May 30th – Delta Flight # DL1513 from Atlanta to Detroit, scheduled to depart 6:50PM and arrive at 8:57PM.

May 30th – Delta Flight # DL0248 from Detroit to Amsterdam, scheduled to depart at 9:50PM and arrive the following morning (May 31st) at 11:45AM.
May 31st – KLM/Cyprus Airways Flight # KL3281/CY0499, from Amsterdam to Larnaca, scheduled to depart at 2:00PM and arrive at 7:10PM.

I burrow back under my blankets for another four hours of sleep and go to Atlanta, where I get in line in to check in, and come out with my baggage checked, a stack of stapled boarding pass cards–or what I think are my boarding passes; wait for it, this gets better–and go to the gate for the flight to Detroit.  I have, by the way, quite incorrectly assumed that the reason I was routed up to Detroit was that all the other flights to Amsterdam from Atlanta were fully-booked.  Apparently, they were not.  At the gate in Atlanta, I hand my packet to the gate agent, whose computer is down.  She looks at the mass of cards I have given her and waves me on the flight.  A little over an hour later, Delta Flight # DL1513 is wheels down down at Detroit.

I have a short connection–like 50 minutes–so I rush down the concourse for my next flight to Amsterdam.

They are boarding by the time I get to the gate, and I give Cynthia S., the gate agent, my packet of stapled-together board cards. Cynthia S. starts inspecting them as if they were something mildly distateful form of paper (Delta stock certificates, perhpas) and announces that I do not actually have a Boarding Pass, to get on the flight, just a Flight Schedule, and that I need to get a Boarding Pass issued before I’m allowed onto the airplane.  I try to explain to Cynthia S. that I was allowed on to my previous flight from Atlanta–after all, how else would I be inside the Detroit airport at the gate to board the flight–and she allows me on, but proceeds to tell me that my ticket to Larnaca has been canceled and that there is no one at Amsterdam who can or will help me me get a Boarding Pass and to not even try.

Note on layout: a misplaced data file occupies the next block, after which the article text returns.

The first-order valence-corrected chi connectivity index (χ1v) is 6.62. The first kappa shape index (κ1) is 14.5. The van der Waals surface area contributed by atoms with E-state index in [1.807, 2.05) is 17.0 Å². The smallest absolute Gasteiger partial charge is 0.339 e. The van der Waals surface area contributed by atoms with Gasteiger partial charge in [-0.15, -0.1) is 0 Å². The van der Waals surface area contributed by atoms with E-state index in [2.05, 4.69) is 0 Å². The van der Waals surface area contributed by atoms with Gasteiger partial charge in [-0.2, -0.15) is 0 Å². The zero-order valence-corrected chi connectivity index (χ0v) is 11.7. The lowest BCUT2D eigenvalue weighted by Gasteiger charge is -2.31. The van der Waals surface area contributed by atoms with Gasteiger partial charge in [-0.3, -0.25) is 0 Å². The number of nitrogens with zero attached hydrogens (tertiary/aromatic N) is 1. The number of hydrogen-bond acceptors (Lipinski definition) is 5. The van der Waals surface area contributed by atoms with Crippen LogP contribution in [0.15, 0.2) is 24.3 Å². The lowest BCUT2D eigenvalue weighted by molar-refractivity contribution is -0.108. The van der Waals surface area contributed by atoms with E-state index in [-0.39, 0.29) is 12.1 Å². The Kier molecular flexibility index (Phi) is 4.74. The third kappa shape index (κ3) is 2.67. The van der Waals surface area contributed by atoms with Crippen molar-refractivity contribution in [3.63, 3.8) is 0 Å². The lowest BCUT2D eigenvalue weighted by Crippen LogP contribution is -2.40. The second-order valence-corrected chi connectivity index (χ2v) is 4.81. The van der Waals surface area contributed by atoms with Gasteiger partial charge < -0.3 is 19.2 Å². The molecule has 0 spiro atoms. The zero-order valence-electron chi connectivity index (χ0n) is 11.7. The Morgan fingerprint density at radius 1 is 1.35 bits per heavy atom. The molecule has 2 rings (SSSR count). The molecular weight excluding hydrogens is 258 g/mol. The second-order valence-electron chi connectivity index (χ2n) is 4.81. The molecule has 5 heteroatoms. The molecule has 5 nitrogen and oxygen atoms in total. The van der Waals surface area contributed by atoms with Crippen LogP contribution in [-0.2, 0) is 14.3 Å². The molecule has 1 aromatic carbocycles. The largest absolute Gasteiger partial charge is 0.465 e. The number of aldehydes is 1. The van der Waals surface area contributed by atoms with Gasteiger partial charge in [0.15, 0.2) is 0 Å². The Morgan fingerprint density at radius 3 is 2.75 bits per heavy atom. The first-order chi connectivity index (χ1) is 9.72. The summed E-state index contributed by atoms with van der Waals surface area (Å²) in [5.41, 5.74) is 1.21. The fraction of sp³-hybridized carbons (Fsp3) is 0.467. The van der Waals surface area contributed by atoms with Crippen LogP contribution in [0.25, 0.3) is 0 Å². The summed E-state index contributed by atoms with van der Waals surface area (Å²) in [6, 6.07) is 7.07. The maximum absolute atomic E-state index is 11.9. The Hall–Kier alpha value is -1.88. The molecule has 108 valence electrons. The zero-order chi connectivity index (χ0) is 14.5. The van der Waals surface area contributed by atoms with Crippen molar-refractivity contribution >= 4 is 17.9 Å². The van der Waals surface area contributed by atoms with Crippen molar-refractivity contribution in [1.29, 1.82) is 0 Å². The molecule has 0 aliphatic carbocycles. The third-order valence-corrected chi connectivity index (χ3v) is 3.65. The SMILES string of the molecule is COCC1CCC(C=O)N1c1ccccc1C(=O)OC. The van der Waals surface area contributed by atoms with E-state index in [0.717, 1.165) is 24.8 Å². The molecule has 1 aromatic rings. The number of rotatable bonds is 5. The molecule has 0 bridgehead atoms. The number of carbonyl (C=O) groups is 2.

I board Delta Flight # DL0248–what else can I do–and sit down and wait for the flight to begin.  And sit.  And wait.  The plane sits at the gate for about an hour.  It seems one of the igniters in one the engines (I guess they come in two pairs) is not working. We pull out a little over an hour late and are finally in the air.

I spend the next several hours anxious, miserable and unable to sleep.
The flight arrives late into Amsterdam; we were not able to make up any time in the air, so by the time I get to the concourse it is about 1:15PM and my flight to Larnaca leaves in 45 minutes.

I run to the first automated ticketing transfer kiosk I can find and try to print a boarding pass for my flight which now leaves in about 40 minutes.  No luck, the computer cannot find me.  An airport employee directs me to a transfer station staffed with people.

I run down there and present my bewildering stack of papers to a KLM agent, who looks at them amd just directs me to go to the opposite end of the concourse to catch my flight–they can help me better at the gate.  I ask her if she can at least call ahead and let them know I’m coming.  She begins helping the next person in Dutch (or maybe German).

Twenty minutes later, I’m at the gate and the last person to arrive.  As some of you may know from meeting me or seeing a photo, I’m not used to running across airports and show up out of breath, my shirt hanging out and my clothing soaking wet from sweat.

Before the gate agents even speak to me, they grab a stack of paper towels and give them to me so I can wipe myself off.  I begin to explain my story to them and present my paperwork to the gate agent, who then turns to her co-worker and begins to have a conversation in rapid-fire Dutch.  They give me a seat in coach (I had a first class seat) and actually write out the boarding pass by hand.  I now have a KLM boarding pass that just says "Goretsky 19A."

At this point, I figure I have probably be been given the last seat on the plane, so I am just glad to be on board.  I walk down the jetway, hand my pass to the flight attendant and look down the aisles. The plane has, perhaps, 30% occupancy in first class and is maybe 40% full in coach.

The flight attendants are getting ready to do their usual preflight announcements, and I go to the closest one and try to explain that I had a first class seat for this flight leg, and since there are plenty of empty seats in first, can I please have the seat that I paid for.  The flight attendant tells me if I want to sit in the seat I paid for, I have to get off the plane with my luggage and go back to the gate to get a new one.